Are in the wattled pen innumerous pressed, In vain his little children, peeping out Head above head; and ranged in lusty Into the mingling storm, demand their sire rows

396 With tears of artless innocence. Alas! 315 | The shepherds sit, and whet the sounding Nor wife nor children more shall he behold, shears. Nor friends, nor sacred home. On every | The housewife waits to roll her fleecy nerve

stores, The deadly winter seizes, shuts up sense, with all her gay-dressed maids attending And o'er his inmost vitals creeping cold, round. Lays him along the snows a stiffened | One, chief, in gracious dignity enthroned, corse,

320 | Shines o'er the rest, the pastoral queen, Stretched out, and bleaching in the north and rays

401 ern blast.

Her smiles, sweet-beaming, on her shep

herd-king; From SUMMER

While the glad circle round them yield

their souls Rushing thence, in one diffusive band,371 | To festive mirth, and wit that knows no They drive the troubled flocks, by many a gall. dog

Meantime, their joyous task goes on apace: Compelled, to where the mazy-running | Some mingling stir the melted tar, and brook


406 Forms a deep pool; this bank abrupt and Deep on the new-shorn vagrant's heaving high,

side, And that, fair-spreading in a pebbled To stamp his master's cipher ready stand; shore.

375 | Others the unwilling wether drag along;. Urged to the giddy brink, much is the toil, And, glorying in his might, the sturdy boy The clamor much, of men, and boys, and Holds by the twisted horns the indignant dogs,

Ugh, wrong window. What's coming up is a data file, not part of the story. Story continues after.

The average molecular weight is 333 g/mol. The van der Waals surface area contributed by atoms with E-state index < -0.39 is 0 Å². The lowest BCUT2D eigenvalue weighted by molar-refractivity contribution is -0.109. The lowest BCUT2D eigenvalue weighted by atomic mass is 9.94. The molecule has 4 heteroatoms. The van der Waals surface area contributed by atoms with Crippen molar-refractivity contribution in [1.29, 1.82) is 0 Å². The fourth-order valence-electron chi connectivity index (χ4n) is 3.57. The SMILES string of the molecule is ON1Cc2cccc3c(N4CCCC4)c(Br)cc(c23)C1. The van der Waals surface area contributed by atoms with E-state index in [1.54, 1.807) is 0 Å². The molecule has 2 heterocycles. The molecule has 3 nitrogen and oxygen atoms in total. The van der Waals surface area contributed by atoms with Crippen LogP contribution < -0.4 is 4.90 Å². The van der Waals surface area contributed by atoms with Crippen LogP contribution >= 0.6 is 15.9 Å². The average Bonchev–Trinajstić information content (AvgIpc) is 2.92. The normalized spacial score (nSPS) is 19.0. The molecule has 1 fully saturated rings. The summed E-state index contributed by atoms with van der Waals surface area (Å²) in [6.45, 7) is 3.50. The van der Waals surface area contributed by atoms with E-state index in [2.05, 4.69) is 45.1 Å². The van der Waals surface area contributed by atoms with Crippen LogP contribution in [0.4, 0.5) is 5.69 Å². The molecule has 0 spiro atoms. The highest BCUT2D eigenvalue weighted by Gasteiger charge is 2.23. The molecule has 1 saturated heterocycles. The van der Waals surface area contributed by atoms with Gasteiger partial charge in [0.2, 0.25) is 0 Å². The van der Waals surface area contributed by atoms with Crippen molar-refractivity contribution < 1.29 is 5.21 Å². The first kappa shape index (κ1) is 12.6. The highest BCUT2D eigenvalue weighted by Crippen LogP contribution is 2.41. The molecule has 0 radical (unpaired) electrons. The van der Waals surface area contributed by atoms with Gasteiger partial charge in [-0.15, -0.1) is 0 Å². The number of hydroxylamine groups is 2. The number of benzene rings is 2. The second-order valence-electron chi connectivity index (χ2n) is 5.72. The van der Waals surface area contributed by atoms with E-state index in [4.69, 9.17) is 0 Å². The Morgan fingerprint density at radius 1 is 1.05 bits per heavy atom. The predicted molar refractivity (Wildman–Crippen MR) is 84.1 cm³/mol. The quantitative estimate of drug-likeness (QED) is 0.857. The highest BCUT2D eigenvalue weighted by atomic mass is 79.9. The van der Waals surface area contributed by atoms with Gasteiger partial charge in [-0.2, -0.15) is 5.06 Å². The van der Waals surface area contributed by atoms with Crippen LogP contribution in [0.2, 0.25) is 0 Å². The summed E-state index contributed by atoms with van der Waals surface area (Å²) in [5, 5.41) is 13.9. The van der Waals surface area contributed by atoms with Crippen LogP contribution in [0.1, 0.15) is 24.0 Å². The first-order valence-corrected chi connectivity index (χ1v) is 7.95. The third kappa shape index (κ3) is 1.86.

ram. Ere the soft, fearful people to the flood | Behold where bound, and of its robe Commit their woolly sides. And oft the bereft, swain,

| By needy man, that all-depending lord,

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How meek, how patient, the mild creature Joined to the prattle of the purling rills, lies!

Were heard the lowing herds along the What softness in its melancholy face, 415 vale, What dumb complaining innocence ap- And flocks loud-bleating from the dispears!

tant hills,

- 30 Fear not, ye gentle tribes, 'tis not the And vacants shepherds piping in the knife

1 dale: Of horrid slaughter that is o'er you waved, And now and then sweet Philomel would No, 'tis the tender swain's well-guided wail, shears,

Or stock-doves plain amid the forest Who having now, to pay his annual deep, care,